A massive blizzard bringing more than 2ft (61cm) of snow and punishing winds is advancing up the US East Coast.

More than 50 million people across more than a dozen states have been warned to stay at home as it moves north.

The nation's capital, Washington, could lie under a record 30in (76cm) of snow by the time the storm passes on Sunday.

Eight people have been killed, six states have declared states of emergency and thousands of flights have been cancelled.

The weather system affects a huge swathe of the country, from Arkansas in the south to Massachusetts in the north-east.

Supermarkets ran out of food amid a rush for supplies before the first snowflakes fell on Friday.

In summary:

- More than 6,000 flights have been cancelled for Friday and Saturday
- The US federal government closed down at noon on Friday
- President Barack Obama is remain at the White House, officials said
- States of emergency declared in Tennessee, North Carolina, Virginia, Maryland, Pennsylvania, the District of Columbia and parts of other states
- Eight people have been killed in car crashes in Tennessee, North Carolina, Kentucky and elsewhere

Washington's transport system - the second busiest in the US - will close all weekend
Many events, including two sold-out concerts by singer Garth Brooks in Baltimore, have been postponed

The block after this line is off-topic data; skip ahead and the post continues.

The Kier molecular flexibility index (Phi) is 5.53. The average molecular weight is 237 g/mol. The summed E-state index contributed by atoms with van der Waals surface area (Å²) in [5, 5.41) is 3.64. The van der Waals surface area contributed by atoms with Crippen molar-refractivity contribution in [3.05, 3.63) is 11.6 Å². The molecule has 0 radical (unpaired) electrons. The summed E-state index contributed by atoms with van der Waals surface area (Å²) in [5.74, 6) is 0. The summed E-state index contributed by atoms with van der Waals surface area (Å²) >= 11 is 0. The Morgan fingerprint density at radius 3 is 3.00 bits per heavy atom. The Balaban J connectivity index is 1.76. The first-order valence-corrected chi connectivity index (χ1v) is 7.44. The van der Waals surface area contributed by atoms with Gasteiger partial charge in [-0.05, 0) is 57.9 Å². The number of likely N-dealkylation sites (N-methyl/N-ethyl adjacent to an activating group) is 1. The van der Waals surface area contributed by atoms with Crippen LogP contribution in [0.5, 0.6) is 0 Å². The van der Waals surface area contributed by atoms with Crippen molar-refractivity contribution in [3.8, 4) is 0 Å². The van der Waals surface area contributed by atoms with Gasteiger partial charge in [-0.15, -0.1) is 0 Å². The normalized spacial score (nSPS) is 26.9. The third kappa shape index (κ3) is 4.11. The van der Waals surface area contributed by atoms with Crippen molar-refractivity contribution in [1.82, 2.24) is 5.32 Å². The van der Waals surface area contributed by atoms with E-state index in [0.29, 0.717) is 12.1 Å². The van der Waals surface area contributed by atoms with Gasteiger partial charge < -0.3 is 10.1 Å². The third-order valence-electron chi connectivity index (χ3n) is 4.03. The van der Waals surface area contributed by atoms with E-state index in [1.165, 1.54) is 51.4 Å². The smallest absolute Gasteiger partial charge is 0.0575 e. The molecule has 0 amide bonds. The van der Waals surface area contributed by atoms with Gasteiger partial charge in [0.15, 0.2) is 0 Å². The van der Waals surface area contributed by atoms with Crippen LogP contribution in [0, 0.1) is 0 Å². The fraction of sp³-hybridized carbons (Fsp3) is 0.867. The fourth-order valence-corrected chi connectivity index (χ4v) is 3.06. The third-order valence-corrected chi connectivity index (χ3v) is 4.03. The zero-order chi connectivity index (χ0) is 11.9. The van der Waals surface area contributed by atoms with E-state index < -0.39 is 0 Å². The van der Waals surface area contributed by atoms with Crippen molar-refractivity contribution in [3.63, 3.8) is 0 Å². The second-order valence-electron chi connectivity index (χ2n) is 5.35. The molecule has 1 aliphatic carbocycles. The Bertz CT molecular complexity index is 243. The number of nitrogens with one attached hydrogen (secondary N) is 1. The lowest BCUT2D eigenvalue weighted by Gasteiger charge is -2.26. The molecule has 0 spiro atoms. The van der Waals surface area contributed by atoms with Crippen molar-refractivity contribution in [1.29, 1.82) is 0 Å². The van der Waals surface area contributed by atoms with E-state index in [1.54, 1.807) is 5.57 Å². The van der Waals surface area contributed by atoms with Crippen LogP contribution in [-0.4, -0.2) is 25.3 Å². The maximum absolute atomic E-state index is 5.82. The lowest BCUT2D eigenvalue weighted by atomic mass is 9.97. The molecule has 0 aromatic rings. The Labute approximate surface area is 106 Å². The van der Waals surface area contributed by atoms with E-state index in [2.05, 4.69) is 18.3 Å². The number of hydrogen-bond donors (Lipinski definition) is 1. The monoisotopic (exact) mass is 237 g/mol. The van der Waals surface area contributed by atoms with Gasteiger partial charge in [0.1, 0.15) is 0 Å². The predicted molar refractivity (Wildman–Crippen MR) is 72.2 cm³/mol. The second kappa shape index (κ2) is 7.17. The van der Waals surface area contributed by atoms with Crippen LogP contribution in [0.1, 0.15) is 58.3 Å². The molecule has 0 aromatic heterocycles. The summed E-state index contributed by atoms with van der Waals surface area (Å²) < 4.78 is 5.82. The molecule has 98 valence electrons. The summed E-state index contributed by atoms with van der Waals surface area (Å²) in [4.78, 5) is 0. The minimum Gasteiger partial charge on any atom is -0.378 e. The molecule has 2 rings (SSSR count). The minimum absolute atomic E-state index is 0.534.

Washington's mayor, Muriel Bowser, said this was a major storm with "life and death implications".

On Friday afternoon, as the first snow fell in Washington, the National Weather Service said it could be one of the worst storms in the city's history.

Residents in the capital and surrounding suburbs in Virginia and Maryland have been warned the snowfall could eclipse the district's record of 28in that fell during a two-day period in 1922.

As the weather system approached the country's most populous city, New York Mayor Bill de Blasio urged residents to be ready.

New Jersey Governor Chris Christie, a Republican presidential candidate, returned from the campaign trail in New Hampshire to take charge of snow preparation.

Catholics in Washington, Baltimore, and Delaware were told by archdiocese officials that missing Mass this Sunday was excusable given the terrible conditions.

Supermarket shelves in many areas were laid bare. In Baltimore, shopper Sharon Brewington remembered how she and her daughter were left with just noodles and water when the last big snowstorm struck in 2010.

"I'm not going to make that mistake again," she said.

National Weather Service director Louis Uccellini said the system had "the potential of being an extremely dangerous storm that could affect over 50 million people".